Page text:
Hunt suggested the increase would help shore up NHS budgets while a new independent review is undertaken to assess the number of doctors and nurses who were expected to be needed in the next 5, 10 and 15 years.
Hunt confirmed he was delaying the implementation of the Dilnot reforms – a major review into how the UK delivers social care – saying instead that funding earmarked for the changes could be used directly by local authorities to provide extra social care packages in the community.
The Chancellor said a further £1bn would be delivered next year and £1.7bn in 2024 for social care provision, but said local authorities could top up their budgets through what he branded "flexibilities" in council tax – essentially giving the green light for council tax hikes of up to five per cent.
Under the current system, councils can only raise tax rates by more than three per cent if they hold a referendum on the changes, but the Treasury documents that set out the detail of the plans show that a new two per cent social care levy can be added on in addition.
Pensions and Benefits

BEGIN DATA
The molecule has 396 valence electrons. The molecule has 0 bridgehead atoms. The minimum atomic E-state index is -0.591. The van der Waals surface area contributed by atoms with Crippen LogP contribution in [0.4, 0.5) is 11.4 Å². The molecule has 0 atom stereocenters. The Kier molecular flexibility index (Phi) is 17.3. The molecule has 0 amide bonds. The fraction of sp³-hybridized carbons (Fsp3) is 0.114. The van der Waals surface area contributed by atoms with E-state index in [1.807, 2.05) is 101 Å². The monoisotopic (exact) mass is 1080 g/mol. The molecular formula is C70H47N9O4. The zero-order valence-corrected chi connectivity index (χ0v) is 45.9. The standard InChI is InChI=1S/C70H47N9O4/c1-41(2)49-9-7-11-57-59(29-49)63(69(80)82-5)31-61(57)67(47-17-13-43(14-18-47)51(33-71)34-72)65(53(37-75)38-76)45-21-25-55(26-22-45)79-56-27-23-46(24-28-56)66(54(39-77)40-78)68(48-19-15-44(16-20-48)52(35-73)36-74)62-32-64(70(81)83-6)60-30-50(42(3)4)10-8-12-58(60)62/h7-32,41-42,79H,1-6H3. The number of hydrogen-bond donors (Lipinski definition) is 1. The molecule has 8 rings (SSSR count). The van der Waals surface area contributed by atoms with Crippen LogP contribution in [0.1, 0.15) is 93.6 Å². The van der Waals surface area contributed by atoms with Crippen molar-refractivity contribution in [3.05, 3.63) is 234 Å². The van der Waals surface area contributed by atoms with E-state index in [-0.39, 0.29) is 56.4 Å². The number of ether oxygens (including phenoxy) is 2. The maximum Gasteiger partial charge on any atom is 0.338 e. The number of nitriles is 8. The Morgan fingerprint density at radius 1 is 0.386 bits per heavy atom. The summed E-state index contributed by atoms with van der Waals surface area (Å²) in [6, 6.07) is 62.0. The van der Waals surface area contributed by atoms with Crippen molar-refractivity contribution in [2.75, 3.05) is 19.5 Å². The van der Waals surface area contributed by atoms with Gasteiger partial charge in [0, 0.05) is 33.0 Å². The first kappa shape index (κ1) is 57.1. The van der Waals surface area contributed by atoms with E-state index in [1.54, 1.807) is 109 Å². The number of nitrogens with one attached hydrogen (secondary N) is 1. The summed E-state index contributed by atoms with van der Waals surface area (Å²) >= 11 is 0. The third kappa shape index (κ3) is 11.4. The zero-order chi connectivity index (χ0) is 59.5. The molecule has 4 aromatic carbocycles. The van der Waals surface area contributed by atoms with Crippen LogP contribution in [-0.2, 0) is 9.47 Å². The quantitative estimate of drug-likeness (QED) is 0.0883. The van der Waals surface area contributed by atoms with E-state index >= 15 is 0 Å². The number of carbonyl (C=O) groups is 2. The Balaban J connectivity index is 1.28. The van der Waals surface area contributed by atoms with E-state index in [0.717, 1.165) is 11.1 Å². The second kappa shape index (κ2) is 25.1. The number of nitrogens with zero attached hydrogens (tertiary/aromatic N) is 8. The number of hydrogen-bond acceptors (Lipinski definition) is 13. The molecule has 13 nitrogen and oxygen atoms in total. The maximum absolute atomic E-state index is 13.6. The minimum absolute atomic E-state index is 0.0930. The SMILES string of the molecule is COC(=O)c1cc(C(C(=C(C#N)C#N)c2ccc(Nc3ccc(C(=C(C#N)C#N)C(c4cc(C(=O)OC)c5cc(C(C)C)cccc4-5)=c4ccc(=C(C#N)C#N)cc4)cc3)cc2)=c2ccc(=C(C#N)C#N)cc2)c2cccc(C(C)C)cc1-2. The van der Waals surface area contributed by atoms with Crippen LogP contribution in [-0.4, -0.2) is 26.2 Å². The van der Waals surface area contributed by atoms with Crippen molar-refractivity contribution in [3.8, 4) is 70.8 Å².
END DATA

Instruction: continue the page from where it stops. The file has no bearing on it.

Following weeks of uncertainty, the Chancellor confirmed he was retaining the triple lock on pensions, and raising benefits in line with inflation.
Hunt said benefits would rise 10.1 per cent next year and cost around £11bn, despite claiming he'd received "representations" to limit the increase. But he insisted anything less than an inflation-linked increase would "not be consistent with our commitment to protect the most vulnerable".
According to Treasury figures, the uplift will mean a family on Universal Credit will receive up to £600 next year, pension credits will rise by up to £1,470 for a couple and £960 for a single pensioner, while those receiving the state pension will receive an additional £870.
The Chancellor also announced that social housing rents, which usually rise in line with inflation, would be capped at seven per cent next year – a move which he claimed would save the average tenant £200.
But highlighting that employment levels were still lower than pre-pandemic levels despite high job vacancy rates, Hunt said around 600,000 people claiming Universal Credit would be asked to meet with work coaches to help "support" them to increase their hours.
He announced a further £280m in funding would be given to the Department of Work and Pensions to help crackdown on benefit fraud over the next two years.